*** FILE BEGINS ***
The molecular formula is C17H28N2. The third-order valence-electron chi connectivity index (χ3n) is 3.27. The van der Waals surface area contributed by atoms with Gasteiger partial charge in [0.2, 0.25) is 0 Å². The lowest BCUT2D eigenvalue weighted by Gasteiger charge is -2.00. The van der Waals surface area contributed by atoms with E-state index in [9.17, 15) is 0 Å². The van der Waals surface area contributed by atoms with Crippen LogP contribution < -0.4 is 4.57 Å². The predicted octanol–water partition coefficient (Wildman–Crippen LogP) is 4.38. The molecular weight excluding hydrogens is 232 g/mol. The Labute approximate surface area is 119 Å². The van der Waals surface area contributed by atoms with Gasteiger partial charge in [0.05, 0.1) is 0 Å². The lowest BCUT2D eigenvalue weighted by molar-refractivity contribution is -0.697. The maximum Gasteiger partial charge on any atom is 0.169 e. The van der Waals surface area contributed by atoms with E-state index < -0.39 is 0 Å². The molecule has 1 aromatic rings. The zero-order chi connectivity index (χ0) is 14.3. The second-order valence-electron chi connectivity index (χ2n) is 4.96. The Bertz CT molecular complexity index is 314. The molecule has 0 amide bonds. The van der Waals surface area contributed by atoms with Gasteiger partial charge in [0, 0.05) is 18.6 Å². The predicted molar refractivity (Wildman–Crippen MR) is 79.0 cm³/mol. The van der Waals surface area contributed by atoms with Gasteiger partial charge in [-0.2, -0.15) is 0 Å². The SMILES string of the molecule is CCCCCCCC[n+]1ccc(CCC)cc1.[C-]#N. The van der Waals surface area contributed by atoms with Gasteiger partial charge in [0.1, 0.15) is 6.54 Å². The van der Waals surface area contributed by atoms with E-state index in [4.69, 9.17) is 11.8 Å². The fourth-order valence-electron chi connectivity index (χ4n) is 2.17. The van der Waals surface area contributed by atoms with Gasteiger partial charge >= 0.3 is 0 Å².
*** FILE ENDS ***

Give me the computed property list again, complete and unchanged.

The molecular formula is C17H28N2. The third-order valence-electron chi connectivity index (χ3n) is 3.27. The van der Waals surface area contributed by atoms with Gasteiger partial charge in [0.2, 0.25) is 0 Å². The lowest BCUT2D eigenvalue weighted by Gasteiger charge is -2.00. The van der Waals surface area contributed by atoms with E-state index in [9.17, 15) is 0 Å². The van der Waals surface area contributed by atoms with Crippen LogP contribution < -0.4 is 4.57 Å². The predicted octanol–water partition coefficient (Wildman–Crippen LogP) is 4.38. The molecular weight excluding hydrogens is 232 g/mol. The Labute approximate surface area is 119 Å². The van der Waals surface area contributed by atoms with Gasteiger partial charge in [0.05, 0.1) is 0 Å². The lowest BCUT2D eigenvalue weighted by molar-refractivity contribution is -0.697. The maximum Gasteiger partial charge on any atom is 0.169 e. The van der Waals surface area contributed by atoms with E-state index < -0.39 is 0 Å². The molecule has 1 aromatic rings. The zero-order chi connectivity index (χ0) is 14.3. The second-order valence-electron chi connectivity index (χ2n) is 4.96. The Bertz CT molecular complexity index is 314. The molecule has 0 amide bonds. The van der Waals surface area contributed by atoms with Gasteiger partial charge in [0, 0.05) is 18.6 Å². The predicted molar refractivity (Wildman–Crippen MR) is 79.0 cm³/mol. The van der Waals surface area contributed by atoms with Gasteiger partial charge in [-0.2, -0.15) is 0 Å². The SMILES string of the molecule is CCCCCCCC[n+]1ccc(CCC)cc1.[C-]#N. The van der Waals surface area contributed by atoms with Gasteiger partial charge in [0.1, 0.15) is 6.54 Å². The van der Waals surface area contributed by atoms with E-state index in [4.69, 9.17) is 11.8 Å². The fourth-order valence-electron chi connectivity index (χ4n) is 2.17. The van der Waals surface area contributed by atoms with Gasteiger partial charge >= 0.3 is 0 Å².